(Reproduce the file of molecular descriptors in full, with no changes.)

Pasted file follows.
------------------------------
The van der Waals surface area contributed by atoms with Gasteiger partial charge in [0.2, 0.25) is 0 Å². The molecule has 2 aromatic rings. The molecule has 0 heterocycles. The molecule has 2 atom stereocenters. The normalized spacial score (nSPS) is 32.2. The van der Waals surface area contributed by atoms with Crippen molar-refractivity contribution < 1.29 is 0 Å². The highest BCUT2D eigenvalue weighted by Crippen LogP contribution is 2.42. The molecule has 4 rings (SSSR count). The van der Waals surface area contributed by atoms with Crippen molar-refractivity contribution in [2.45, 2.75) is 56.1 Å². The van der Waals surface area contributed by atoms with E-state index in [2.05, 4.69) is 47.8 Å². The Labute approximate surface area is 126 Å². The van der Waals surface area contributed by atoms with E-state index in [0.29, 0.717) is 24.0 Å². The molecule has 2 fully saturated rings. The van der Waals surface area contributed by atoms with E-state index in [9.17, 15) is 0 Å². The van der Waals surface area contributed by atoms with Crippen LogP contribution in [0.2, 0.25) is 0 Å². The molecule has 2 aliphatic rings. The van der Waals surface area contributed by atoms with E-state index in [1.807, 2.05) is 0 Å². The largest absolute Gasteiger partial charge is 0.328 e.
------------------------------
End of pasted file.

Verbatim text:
The van der Waals surface area contributed by atoms with Gasteiger partial charge in [0.2, 0.25) is 0 Å². The molecule has 2 aromatic rings. The molecule has 0 heterocycles. The molecule has 2 atom stereocenters. The normalized spacial score (nSPS) is 32.2. The van der Waals surface area contributed by atoms with Crippen molar-refractivity contribution < 1.29 is 0 Å². The highest BCUT2D eigenvalue weighted by Crippen LogP contribution is 2.42. The molecule has 4 rings (SSSR count). The van der Waals surface area contributed by atoms with Crippen molar-refractivity contribution in [2.45, 2.75) is 56.1 Å². The van der Waals surface area contributed by atoms with E-state index in [2.05, 4.69) is 47.8 Å². The Labute approximate surface area is 126 Å². The van der Waals surface area contributed by atoms with E-state index in [0.29, 0.717) is 24.0 Å². The molecule has 2 fully saturated rings. The van der Waals surface area contributed by atoms with E-state index in [9.17, 15) is 0 Å². The van der Waals surface area contributed by atoms with Crippen LogP contribution in [0.2, 0.25) is 0 Å². The molecule has 2 aliphatic rings. The van der Waals surface area contributed by atoms with E-state index in [1.807, 2.05) is 0 Å². The largest absolute Gasteiger partial charge is 0.328 e.